Individuals cannot be sent to prison for failing to pay their credit card bills. Just because prison is not a consequence of overdue debt, however, that does not mean that refusing to pay credit card bills won't have significant legal implications. Credit card companies have the right to take legal action when attempting to collect overdue debt.
When a consumer applies for a credit card, the credit card company requires him to sign his application before approving the new account. By signing the application, the individual agrees to the terms and conditions of owning the card--including the repayment schedule he must uphold. The credit card company then supplies the card and a full disclosure agreement containing the "fine print" credit card companies are famous for. The credit card company considers use of the card acceptance of its contract. By leaving his credit card bills unpaid, the consumer is violating the credit card contract he agreed to and leaving himself open to legal action.
A credit card company may attempt to collect a debt a variety of ways. The most common ways credit card companies collect debt are through telephone calls and letters to consumers whose payments are late. If the company cannot collect using these collection methods, however, it has the option to sue the debtor for her unpaid credit card bills or turn her debt over to a collection agency which may sue her. In addition to the bills themselves, the creditor may add late fees, interest charges and its attorney fees to the amount requested in the lawsuit.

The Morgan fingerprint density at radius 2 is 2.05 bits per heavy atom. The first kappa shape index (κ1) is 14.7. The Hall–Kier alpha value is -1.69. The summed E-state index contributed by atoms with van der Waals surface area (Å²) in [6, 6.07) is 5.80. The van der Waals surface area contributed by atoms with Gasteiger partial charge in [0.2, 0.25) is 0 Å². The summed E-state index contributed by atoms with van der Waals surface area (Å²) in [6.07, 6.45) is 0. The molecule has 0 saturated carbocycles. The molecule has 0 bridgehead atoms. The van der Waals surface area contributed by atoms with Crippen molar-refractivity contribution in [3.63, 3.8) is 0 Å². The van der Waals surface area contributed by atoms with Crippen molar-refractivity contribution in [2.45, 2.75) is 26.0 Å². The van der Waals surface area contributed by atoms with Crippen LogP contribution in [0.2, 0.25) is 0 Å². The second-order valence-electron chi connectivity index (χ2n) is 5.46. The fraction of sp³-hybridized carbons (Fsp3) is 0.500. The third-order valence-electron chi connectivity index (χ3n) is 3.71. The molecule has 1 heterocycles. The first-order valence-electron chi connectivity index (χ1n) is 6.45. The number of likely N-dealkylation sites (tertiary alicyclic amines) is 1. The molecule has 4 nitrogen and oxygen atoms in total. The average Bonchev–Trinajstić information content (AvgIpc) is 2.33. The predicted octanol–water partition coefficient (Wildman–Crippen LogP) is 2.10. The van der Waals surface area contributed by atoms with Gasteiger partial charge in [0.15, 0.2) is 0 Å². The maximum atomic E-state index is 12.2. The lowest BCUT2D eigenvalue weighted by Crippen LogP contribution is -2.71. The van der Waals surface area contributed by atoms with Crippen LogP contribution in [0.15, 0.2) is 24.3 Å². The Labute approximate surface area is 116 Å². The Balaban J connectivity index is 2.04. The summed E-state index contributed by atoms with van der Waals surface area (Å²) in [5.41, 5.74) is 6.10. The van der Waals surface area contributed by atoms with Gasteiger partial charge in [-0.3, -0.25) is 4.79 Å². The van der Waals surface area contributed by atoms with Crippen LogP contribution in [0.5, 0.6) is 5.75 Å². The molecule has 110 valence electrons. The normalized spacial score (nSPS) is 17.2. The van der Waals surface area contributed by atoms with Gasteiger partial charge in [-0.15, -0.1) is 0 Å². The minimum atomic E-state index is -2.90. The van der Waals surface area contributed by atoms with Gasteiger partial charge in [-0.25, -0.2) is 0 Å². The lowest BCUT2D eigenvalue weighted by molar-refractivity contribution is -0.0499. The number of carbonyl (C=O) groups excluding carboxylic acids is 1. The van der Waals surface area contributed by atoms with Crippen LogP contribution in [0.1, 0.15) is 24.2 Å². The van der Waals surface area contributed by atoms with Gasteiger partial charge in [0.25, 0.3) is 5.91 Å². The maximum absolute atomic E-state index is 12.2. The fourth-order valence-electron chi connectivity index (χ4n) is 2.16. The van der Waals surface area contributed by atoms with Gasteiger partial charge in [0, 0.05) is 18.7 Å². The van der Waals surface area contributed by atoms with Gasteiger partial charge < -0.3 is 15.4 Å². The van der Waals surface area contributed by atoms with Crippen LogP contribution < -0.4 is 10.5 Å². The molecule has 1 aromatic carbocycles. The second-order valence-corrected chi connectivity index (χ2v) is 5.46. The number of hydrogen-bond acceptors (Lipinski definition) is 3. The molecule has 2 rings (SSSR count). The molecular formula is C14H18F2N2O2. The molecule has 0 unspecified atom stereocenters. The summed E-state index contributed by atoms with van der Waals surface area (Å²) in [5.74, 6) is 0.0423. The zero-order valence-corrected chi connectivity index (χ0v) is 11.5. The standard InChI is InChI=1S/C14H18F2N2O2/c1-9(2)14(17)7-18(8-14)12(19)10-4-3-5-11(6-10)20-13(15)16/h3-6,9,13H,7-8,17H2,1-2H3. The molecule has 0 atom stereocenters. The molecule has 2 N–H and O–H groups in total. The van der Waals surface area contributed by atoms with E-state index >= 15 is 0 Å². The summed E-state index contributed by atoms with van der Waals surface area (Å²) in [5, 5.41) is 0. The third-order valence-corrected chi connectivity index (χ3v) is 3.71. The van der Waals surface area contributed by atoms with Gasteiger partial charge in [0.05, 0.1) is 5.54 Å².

The court will notify the debtor of the impending lawsuit via a summons. The debtor has the right to either attend a hearing and defend himself or ignore the summons. If the individual ignores the summons, the creditor wins the lawsuit by default. Once a creditor wins a debt lawsuit against an individual, it may request a writ of garnishment from the court. Through a writ of garnishment, the creditor can force the individual's employer to garnish his wages or force his bank to seize the full amount of the debt from his bank accounts.
Although a creditor has the right to legally enforce unpaid credit card bills, it has a limited amount of time to do so in each state before the state's statute of limitations for debt collection goes into effect. Once the statute of limitations passes, the debtor may use the fact that the debt is "time-barred" as a defence against future lawsuits. If an individual does not know the statute of limitations in his state and is not aware of the fact that his unpaid credit card debt is time barred, the creditor may still obtain a judgment against him and take legal action to recover the debt.
If a debtor is unemployed and lives on a limited income, a creditor's lawsuit may not be effective in forcing the debtor to pay. Title III of the Consumer Credit Protection Act limits wage garnishments to 25% of a debtor's disposable income. If the individual only works part time or is living below the poverty level, he may not have any disposable income for the creditor to legally seize. In addition, unpaid credit card debts cannot be garnished from exempt funds such as Social Security payments, child support, retirement funds and unemployment benefits.